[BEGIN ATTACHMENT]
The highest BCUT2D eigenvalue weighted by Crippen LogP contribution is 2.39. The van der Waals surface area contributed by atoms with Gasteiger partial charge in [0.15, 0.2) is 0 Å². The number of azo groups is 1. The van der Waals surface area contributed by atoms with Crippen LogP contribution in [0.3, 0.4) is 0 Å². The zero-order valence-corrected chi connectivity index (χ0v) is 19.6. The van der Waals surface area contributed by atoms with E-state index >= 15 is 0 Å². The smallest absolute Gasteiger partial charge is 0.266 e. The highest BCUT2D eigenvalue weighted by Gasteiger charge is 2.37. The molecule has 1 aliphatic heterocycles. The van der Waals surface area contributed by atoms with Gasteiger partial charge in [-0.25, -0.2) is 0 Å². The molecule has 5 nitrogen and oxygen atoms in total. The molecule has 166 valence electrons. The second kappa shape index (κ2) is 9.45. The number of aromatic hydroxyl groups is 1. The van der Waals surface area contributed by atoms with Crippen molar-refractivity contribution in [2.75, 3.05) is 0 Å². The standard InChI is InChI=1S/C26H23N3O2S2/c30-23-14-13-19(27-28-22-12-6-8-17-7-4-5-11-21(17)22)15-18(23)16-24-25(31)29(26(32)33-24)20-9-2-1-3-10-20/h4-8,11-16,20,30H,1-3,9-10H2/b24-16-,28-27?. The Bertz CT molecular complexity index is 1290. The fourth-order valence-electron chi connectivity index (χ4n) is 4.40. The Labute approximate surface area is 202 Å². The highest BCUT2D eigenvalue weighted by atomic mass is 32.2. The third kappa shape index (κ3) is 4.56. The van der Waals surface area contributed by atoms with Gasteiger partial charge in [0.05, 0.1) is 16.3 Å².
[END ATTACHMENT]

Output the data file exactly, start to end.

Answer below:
The highest BCUT2D eigenvalue weighted by Crippen LogP contribution is 2.39. The van der Waals surface area contributed by atoms with Gasteiger partial charge in [0.15, 0.2) is 0 Å². The number of azo groups is 1. The van der Waals surface area contributed by atoms with Crippen LogP contribution in [0.3, 0.4) is 0 Å². The zero-order valence-corrected chi connectivity index (χ0v) is 19.6. The van der Waals surface area contributed by atoms with E-state index >= 15 is 0 Å². The smallest absolute Gasteiger partial charge is 0.266 e. The highest BCUT2D eigenvalue weighted by Gasteiger charge is 2.37. The molecule has 1 aliphatic heterocycles. The van der Waals surface area contributed by atoms with Gasteiger partial charge in [-0.25, -0.2) is 0 Å². The molecule has 5 nitrogen and oxygen atoms in total. The molecule has 166 valence electrons. The second kappa shape index (κ2) is 9.45. The number of aromatic hydroxyl groups is 1. The van der Waals surface area contributed by atoms with Crippen molar-refractivity contribution in [2.75, 3.05) is 0 Å². The standard InChI is InChI=1S/C26H23N3O2S2/c30-23-14-13-19(27-28-22-12-6-8-17-7-4-5-11-21(17)22)15-18(23)16-24-25(31)29(26(32)33-24)20-9-2-1-3-10-20/h4-8,11-16,20,30H,1-3,9-10H2/b24-16-,28-27?. The Bertz CT molecular complexity index is 1290. The fourth-order valence-electron chi connectivity index (χ4n) is 4.40. The Labute approximate surface area is 202 Å². The highest BCUT2D eigenvalue weighted by atomic mass is 32.2. The third kappa shape index (κ3) is 4.56. The van der Waals surface area contributed by atoms with Gasteiger partial charge in [0.05, 0.1) is 16.3 Å².